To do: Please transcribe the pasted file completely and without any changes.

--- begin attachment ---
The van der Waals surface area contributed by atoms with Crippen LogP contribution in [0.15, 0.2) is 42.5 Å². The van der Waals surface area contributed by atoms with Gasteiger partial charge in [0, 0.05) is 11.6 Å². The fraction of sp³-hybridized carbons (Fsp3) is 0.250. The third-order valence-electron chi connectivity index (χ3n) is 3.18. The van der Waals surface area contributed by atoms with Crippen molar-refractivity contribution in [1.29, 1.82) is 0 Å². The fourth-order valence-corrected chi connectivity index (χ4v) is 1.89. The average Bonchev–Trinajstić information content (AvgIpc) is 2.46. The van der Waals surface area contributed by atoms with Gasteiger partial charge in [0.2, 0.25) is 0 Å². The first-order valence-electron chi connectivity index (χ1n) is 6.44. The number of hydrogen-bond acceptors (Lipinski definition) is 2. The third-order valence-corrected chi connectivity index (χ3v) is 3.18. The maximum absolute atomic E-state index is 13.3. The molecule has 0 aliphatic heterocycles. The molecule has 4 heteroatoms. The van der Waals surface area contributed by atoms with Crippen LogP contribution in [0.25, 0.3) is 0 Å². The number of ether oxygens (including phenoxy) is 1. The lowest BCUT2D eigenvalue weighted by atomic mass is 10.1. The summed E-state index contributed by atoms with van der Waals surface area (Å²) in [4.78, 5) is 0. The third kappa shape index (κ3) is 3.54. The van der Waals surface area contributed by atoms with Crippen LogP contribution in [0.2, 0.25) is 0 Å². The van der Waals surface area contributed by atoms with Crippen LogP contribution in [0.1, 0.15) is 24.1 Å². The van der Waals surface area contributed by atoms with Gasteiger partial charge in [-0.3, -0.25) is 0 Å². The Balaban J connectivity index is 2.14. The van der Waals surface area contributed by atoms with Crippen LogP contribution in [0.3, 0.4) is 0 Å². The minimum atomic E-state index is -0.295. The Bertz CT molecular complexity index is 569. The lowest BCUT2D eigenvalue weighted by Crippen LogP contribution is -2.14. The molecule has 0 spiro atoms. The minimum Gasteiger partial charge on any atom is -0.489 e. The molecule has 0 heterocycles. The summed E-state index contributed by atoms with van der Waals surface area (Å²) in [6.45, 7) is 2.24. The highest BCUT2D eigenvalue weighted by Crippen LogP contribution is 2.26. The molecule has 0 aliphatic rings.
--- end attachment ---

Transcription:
The van der Waals surface area contributed by atoms with Crippen LogP contribution in [0.15, 0.2) is 42.5 Å². The van der Waals surface area contributed by atoms with Gasteiger partial charge in [0, 0.05) is 11.6 Å². The fraction of sp³-hybridized carbons (Fsp3) is 0.250. The third-order valence-electron chi connectivity index (χ3n) is 3.18. The van der Waals surface area contributed by atoms with Crippen molar-refractivity contribution in [1.29, 1.82) is 0 Å². The fourth-order valence-corrected chi connectivity index (χ4v) is 1.89. The average Bonchev–Trinajstić information content (AvgIpc) is 2.46. The van der Waals surface area contributed by atoms with Gasteiger partial charge in [0.2, 0.25) is 0 Å². The first-order valence-electron chi connectivity index (χ1n) is 6.44. The number of hydrogen-bond acceptors (Lipinski definition) is 2. The third-order valence-corrected chi connectivity index (χ3v) is 3.18. The maximum absolute atomic E-state index is 13.3. The molecule has 0 aliphatic heterocycles. The molecule has 4 heteroatoms. The van der Waals surface area contributed by atoms with Crippen LogP contribution in [0.25, 0.3) is 0 Å². The number of ether oxygens (including phenoxy) is 1. The lowest BCUT2D eigenvalue weighted by atomic mass is 10.1. The summed E-state index contributed by atoms with van der Waals surface area (Å²) in [4.78, 5) is 0. The third kappa shape index (κ3) is 3.54. The van der Waals surface area contributed by atoms with Crippen LogP contribution in [0.2, 0.25) is 0 Å². The van der Waals surface area contributed by atoms with Crippen LogP contribution in [0.1, 0.15) is 24.1 Å². The van der Waals surface area contributed by atoms with Gasteiger partial charge in [-0.3, -0.25) is 0 Å². The Balaban J connectivity index is 2.14. The van der Waals surface area contributed by atoms with Crippen LogP contribution in [0.3, 0.4) is 0 Å². The minimum atomic E-state index is -0.295. The Bertz CT molecular complexity index is 569. The lowest BCUT2D eigenvalue weighted by Crippen LogP contribution is -2.14. The molecule has 0 spiro atoms. The minimum Gasteiger partial charge on any atom is -0.489 e. The molecule has 0 heterocycles. The summed E-state index contributed by atoms with van der Waals surface area (Å²) in [6.45, 7) is 2.24. The highest BCUT2D eigenvalue weighted by Crippen LogP contribution is 2.26. The molecule has 0 aliphatic rings.